He said his new business, which he’ll call The Cider House, will serve no other drinks than ciders, with an emphasis on Maine and New England hard ciders. He said he would also like to sell fresh, local, non-alcoholic ciders, including hot spiced cider. Vassallo also plans a tapas-style dinner menu, with a few larger items. The Cider House will be open for lunch on weekends.


If only that had been the rule on the real Titanic.

The Portland Supper Club has scheduled its annual adults-only “Dinner on the Titanic” event for Saturday at the Cumberland Club, 116 High St. The dinner, limited to 100 people, sold out last year.

The cocktail hour begins at 6 p.m. and features hors d’oeuvres, Champagne, a signature cocktail and oysters shucked by Basket Island Oyster Co. Dinner starts at 8 p.m. The menu includes “steamship round of beef” carved to order, pan-seared diver scallops, sauteed heirloom vegetables, and carved smoked salmon. Finish the meal at a flambé dessert station and a coffee station.

The actual final dinner on the Titanic, served on April 14, 1912, to first-class passengers only, was a 10-course meal that included oysters, filet mignon, poached salmon, chicken Lyonnais, foie gras, roasted pigeon, lamb with mint sauce and Punch Romaine (orange-flavored shaved ice drenched in Champagne). The kitchen staff was made up of 113 cooks, 15 first cooks, 12 pastry chefs, six bakers, five butchers and five sous chefs.

The pastry chef at the Cumberland Club re-created the Titanic in cake form at last year’s Titanic-inspired dinner. Photo courtesy of the Portland Supper Club MICHAEL LEONARD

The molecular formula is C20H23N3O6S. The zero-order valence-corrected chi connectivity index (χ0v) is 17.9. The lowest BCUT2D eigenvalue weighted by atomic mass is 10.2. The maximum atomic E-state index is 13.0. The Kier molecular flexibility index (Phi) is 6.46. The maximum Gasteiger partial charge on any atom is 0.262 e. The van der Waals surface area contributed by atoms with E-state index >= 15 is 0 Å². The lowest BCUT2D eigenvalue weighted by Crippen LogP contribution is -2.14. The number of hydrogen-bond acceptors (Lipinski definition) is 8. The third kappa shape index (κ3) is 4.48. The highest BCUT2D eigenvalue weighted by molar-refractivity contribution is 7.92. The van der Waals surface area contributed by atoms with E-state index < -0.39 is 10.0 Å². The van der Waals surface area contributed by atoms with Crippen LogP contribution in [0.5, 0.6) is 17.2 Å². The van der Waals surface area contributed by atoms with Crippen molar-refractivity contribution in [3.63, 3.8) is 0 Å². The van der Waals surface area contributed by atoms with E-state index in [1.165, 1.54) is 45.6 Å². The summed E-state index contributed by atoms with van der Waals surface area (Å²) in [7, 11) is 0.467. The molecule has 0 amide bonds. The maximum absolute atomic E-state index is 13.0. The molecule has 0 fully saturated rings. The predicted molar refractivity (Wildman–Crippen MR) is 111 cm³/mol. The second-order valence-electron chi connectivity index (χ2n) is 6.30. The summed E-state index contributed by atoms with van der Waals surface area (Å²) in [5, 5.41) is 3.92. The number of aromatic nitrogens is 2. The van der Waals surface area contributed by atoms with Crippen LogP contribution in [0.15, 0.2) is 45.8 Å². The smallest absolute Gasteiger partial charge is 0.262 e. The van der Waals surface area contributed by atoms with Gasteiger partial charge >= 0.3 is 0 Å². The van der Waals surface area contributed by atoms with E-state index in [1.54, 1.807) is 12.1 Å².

As with most last-meal-on-the-Titanic dinners, guests are encouraged to wear formal Edwardian attire, including maritime costumes of the era.

Tickets cost $99 and include tax and tip. Advance tickets are required; to buy them, call the Cumberland Club at 773-6402 or visit

Watch out for icebergs on the drive home. (Hey, it’s Maine. Would you really be all that surprised?)


The nonprofit Brewers Association recently named Lone Pine Brewing Co. the fifth fastest-growing craft brewery in the United States. You can experience that growth firsthand this weekend, when Lone Pine (just 3 years old) opens its second tasting room at its new production headquarters in Gorham.

The tasting room will hold its grand opening from noon to 8 p.m. Saturday at 48 Sanford Drive. The new tasting room (the original one on Anderson Street is still open) features 16 taps, a  barrel-aging facility, indoor and outdoor seating, food trucks and a retail area.



Thinking of taking a road trip to Bar Harbor this summer? There will be at least one new restaurant to try: Salt & Steel at 321 Main St., which is scheduled to open April 17.

Chef Bobby Will of Salt & Steel, a new restaurant opening in Bar Harbor next week. Photo courtesy of Salt & Steel

The 50-plus seat restaurant (with a garden patio for enjoying those beautiful coastal Maine summer evenings) is co-owned by Chef Bobby Will and his fiancee, Kimberly Kraus, who will serve as general manager. The chef, according to a press release, will focus on “hyper-local cuisine, inspired by the farmers, fishermen and foragers of the area.”

Will graduated from the Culinary Institute of America in Hyde Park, New York, and has worked at Charlie Trotter in Chicago; Clio and Tremont 647 in Boston; and the Atlantic Inn on Block Island in Rhode Island. He was head chef at Fathom in Bar Harbor before moving to Saltaire Oyster Bar in Port Chester, New York, and working with the Jean-Georges group.

Meredith Goad can be contacted at 791-6332 or at:

[email protected]

Twitter: MeredithGoad